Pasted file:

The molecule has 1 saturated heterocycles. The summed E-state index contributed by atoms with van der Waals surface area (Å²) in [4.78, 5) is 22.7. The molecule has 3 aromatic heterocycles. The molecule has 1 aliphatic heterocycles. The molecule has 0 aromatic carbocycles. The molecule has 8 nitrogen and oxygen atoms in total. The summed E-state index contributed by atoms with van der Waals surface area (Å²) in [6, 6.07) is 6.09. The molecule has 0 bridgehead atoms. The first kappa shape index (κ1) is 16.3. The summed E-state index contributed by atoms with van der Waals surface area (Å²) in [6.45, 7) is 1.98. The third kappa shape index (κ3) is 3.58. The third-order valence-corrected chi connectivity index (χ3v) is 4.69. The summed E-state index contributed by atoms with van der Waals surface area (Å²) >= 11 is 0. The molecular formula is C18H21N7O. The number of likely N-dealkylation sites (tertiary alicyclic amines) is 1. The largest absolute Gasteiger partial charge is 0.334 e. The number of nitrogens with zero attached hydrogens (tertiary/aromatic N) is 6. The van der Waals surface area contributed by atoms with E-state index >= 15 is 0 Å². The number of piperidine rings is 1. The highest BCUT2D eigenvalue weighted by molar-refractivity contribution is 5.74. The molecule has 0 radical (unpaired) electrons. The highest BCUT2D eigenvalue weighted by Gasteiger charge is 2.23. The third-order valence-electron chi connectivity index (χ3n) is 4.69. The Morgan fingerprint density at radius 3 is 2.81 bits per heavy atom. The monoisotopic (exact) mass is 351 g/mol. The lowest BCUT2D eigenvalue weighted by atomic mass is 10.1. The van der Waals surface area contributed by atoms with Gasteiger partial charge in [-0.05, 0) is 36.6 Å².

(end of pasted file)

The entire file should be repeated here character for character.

The molecule has 1 saturated heterocycles. The summed E-state index contributed by atoms with van der Waals surface area (Å²) in [4.78, 5) is 22.7. The molecule has 3 aromatic heterocycles. The molecule has 1 aliphatic heterocycles. The molecule has 0 aromatic carbocycles. The molecule has 8 nitrogen and oxygen atoms in total. The summed E-state index contributed by atoms with van der Waals surface area (Å²) in [6, 6.07) is 6.09. The molecule has 0 bridgehead atoms. The first kappa shape index (κ1) is 16.3. The summed E-state index contributed by atoms with van der Waals surface area (Å²) in [6.45, 7) is 1.98. The third kappa shape index (κ3) is 3.58. The third-order valence-corrected chi connectivity index (χ3v) is 4.69. The summed E-state index contributed by atoms with van der Waals surface area (Å²) >= 11 is 0. The molecular formula is C18H21N7O. The number of likely N-dealkylation sites (tertiary alicyclic amines) is 1. The largest absolute Gasteiger partial charge is 0.334 e. The number of nitrogens with zero attached hydrogens (tertiary/aromatic N) is 6. The van der Waals surface area contributed by atoms with E-state index >= 15 is 0 Å². The number of piperidine rings is 1. The highest BCUT2D eigenvalue weighted by molar-refractivity contribution is 5.74. The molecule has 0 radical (unpaired) electrons. The highest BCUT2D eigenvalue weighted by Gasteiger charge is 2.23. The third-order valence-electron chi connectivity index (χ3n) is 4.69. The Morgan fingerprint density at radius 3 is 2.81 bits per heavy atom. The monoisotopic (exact) mass is 351 g/mol. The lowest BCUT2D eigenvalue weighted by atomic mass is 10.1. The van der Waals surface area contributed by atoms with Gasteiger partial charge in [-0.05, 0) is 36.6 Å².